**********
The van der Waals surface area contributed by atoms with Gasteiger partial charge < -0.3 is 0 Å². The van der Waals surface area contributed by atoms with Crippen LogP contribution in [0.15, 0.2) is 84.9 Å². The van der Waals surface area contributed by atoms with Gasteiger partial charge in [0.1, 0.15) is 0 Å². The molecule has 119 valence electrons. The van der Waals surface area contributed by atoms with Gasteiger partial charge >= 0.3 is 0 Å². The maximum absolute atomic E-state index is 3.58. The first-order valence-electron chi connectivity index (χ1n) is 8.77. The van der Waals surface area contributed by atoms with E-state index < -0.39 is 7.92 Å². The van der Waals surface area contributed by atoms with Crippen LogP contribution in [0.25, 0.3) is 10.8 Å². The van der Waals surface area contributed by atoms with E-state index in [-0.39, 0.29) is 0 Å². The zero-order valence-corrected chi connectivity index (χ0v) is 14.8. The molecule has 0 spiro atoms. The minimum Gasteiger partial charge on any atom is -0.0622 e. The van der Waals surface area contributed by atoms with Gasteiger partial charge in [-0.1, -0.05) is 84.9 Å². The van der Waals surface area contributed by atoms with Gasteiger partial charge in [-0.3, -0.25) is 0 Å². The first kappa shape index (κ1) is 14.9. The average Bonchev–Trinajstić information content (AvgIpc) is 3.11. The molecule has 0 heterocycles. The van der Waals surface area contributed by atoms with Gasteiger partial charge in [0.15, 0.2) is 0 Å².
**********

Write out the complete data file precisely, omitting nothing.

The van der Waals surface area contributed by atoms with Gasteiger partial charge < -0.3 is 0 Å². The van der Waals surface area contributed by atoms with Crippen LogP contribution in [0.15, 0.2) is 84.9 Å². The van der Waals surface area contributed by atoms with Gasteiger partial charge in [0.1, 0.15) is 0 Å². The molecule has 119 valence electrons. The van der Waals surface area contributed by atoms with Gasteiger partial charge >= 0.3 is 0 Å². The maximum absolute atomic E-state index is 3.58. The first-order valence-electron chi connectivity index (χ1n) is 8.77. The van der Waals surface area contributed by atoms with E-state index < -0.39 is 7.92 Å². The van der Waals surface area contributed by atoms with Crippen LogP contribution in [0.25, 0.3) is 10.8 Å². The van der Waals surface area contributed by atoms with E-state index in [-0.39, 0.29) is 0 Å². The zero-order valence-corrected chi connectivity index (χ0v) is 14.8. The molecule has 0 spiro atoms. The minimum Gasteiger partial charge on any atom is -0.0622 e. The van der Waals surface area contributed by atoms with Gasteiger partial charge in [-0.1, -0.05) is 84.9 Å². The van der Waals surface area contributed by atoms with Gasteiger partial charge in [-0.3, -0.25) is 0 Å². The first kappa shape index (κ1) is 14.9. The average Bonchev–Trinajstić information content (AvgIpc) is 3.11. The molecule has 0 heterocycles. The van der Waals surface area contributed by atoms with Gasteiger partial charge in [0.15, 0.2) is 0 Å².